17. Slash82's Avatar
    It really depends what you see as "security"?
    - Privacy of the OS itself?
    - Privacy when it comes what apps have access to?
    - maleware?
    - viruses?
    - encryption?
    - encrypted texting?
    - cloud solutions?
    - giving metadata to governments?
    - trading user's data?
    etc. many more....

    Each of this point can be discussed over hours.

    Apple's iPhone is a pretty secure device itself.
    But just with installing a single app like Facebook - your whole privacy is gone, doesn't matter how secure iOS itself is.

    There is no "one and only" solution - the user itself might be the biggest "security risk".



    Posted via CB10
    01-01-17 11:27 AM
  18. thurask's Avatar
    There is no "one and only" solution - the user itself might be the biggest "security risk".
    I have a feeling there's at least one person who seriously believes "I don't need a good password/2FA/whatever because I have a BlackBerry".
    01-01-17 12:10 PM
  19. Slash82's Avatar
    I have a feeling there's at least one person who seriously believes "I don't need a good password/2FA/whatever because I have a BlackBerry".
    "best" and "most secure" devices ain't nothing when the users just relies on that device.
    There are way too many un-secure passwords in use.
    01-01-17 03:36 PM
  20. thurask's Avatar
    "best" and "most secure" devices ain't nothing when the users just relies on that device.
    There are way too many un-secure passwords in use.
    "But it's got a hypervisor/microkernel! How could it not be so secure that I can just use the password I always use!"
    01-01-17 04:18 PM
  21. Slash82's Avatar
    "But it's got a hypervisor/microkernel! How could it not be so secure that I can just use the password I always use!"
    Well then.

    Posted via CB10
    01-01-17 04:45 PM
  22. StephanieMaks's Avatar
    "best" and "most secure" devices ain't nothing when the users just relies on that device.
    There are way too many un-secure passwords in use.
    I remember a friend once told me she lost her Q10 and was worried because it had sensitive information on it. I told her it should be fine, it's a BlackBerry, as long as her password wasn't easy to guess nobody would get into her phone.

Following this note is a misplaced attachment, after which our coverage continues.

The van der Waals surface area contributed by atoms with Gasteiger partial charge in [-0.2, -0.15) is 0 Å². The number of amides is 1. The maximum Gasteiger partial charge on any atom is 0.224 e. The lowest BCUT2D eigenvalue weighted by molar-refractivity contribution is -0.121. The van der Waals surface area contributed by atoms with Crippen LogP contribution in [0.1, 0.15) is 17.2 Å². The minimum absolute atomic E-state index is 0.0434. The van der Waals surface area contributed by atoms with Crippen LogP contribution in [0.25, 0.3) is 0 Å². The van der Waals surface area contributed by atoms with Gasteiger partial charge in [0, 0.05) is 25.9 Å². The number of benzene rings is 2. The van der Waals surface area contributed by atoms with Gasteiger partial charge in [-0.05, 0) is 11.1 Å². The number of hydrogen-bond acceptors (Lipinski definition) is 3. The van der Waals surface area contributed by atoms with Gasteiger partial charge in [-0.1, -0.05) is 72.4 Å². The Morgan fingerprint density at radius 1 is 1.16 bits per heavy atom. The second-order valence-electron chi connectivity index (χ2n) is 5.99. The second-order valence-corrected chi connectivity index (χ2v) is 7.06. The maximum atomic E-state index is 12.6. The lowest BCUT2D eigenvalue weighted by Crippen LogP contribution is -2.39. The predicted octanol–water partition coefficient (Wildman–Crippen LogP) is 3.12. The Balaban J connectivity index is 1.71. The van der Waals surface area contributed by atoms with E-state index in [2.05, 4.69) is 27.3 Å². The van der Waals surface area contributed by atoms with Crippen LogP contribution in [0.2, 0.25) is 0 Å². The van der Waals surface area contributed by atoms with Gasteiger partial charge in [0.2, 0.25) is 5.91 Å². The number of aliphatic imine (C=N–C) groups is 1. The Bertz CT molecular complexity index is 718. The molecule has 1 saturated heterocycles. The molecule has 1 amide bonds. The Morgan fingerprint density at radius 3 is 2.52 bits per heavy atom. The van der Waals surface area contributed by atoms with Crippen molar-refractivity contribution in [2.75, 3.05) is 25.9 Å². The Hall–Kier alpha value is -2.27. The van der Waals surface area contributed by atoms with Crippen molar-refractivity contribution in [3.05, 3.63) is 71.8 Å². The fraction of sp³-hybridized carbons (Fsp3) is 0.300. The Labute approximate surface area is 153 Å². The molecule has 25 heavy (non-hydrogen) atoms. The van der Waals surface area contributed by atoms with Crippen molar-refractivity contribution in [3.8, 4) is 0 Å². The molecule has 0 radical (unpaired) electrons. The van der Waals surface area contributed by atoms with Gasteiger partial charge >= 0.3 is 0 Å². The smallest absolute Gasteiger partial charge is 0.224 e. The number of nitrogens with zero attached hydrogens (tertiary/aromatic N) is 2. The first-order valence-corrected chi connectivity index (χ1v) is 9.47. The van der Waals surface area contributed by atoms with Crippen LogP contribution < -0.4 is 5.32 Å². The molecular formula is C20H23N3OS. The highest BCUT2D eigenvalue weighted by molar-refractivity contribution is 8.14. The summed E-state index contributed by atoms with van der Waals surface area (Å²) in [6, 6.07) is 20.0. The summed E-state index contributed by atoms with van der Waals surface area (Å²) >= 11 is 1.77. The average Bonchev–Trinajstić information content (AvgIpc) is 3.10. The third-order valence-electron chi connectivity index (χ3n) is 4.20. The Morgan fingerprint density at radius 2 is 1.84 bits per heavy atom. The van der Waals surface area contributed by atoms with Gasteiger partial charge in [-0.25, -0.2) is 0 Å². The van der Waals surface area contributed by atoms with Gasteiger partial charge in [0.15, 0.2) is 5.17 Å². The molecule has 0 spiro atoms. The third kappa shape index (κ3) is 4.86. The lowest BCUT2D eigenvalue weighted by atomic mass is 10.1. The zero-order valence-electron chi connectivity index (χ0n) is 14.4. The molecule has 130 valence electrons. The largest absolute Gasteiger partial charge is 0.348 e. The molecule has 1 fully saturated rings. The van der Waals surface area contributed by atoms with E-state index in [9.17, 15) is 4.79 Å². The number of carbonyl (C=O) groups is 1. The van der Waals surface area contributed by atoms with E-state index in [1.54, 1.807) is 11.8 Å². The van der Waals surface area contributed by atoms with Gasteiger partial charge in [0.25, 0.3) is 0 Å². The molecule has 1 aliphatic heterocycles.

Her response was "... password?"



    (Fortunately the phone was found and returned to her.)
    Slash82 and Superdupont 2_0 like this.
    01-01-17 05:18 PM
  23. Slash82's Avatar
    I remember a friend once told me she lost her Q10 and was worried because it had sensitive information on it. I told her it should be fine, it's a BlackBerry, as long as her password wasn't easy to guess nobody would get into her phone.

    Her response was "... password?"



    (Fortunately the phone was found and returned to her.)
    Luckily she got it back.

    I always run my devices fully encrypted, also picture password is pretty great to have!
    Way easier than remembering a huge password/phrase.

    Also password keeper is great to improve the security - when people don't want to remember those long phrases.

    Posted via CB10
    01-01-17 05:24 PM
  24. mkelley65's Avatar
    PURE BS. IT people hate anything to do with the hardware of a computer. A printer even more! IT people don't like to go onsite. IT people want to warm a comfortable chair and do as little as possible!

    Sent from one of my SE Passports using BB10 superior software.
    You are confusing a help desk drone with an IT Person.
    01-01-17 05:26 PM
  25. axeman1000's Avatar
    Tell him to go jailbreak his iPhone while you go and alter the OS of your BlackBerry......Oh wait. You can't cause it's too secure to do something like jailbreak it!!!

    Point.....match...win BlackBerry. Nuff said.

    Posted via CB10
    01-01-17 05:47 PM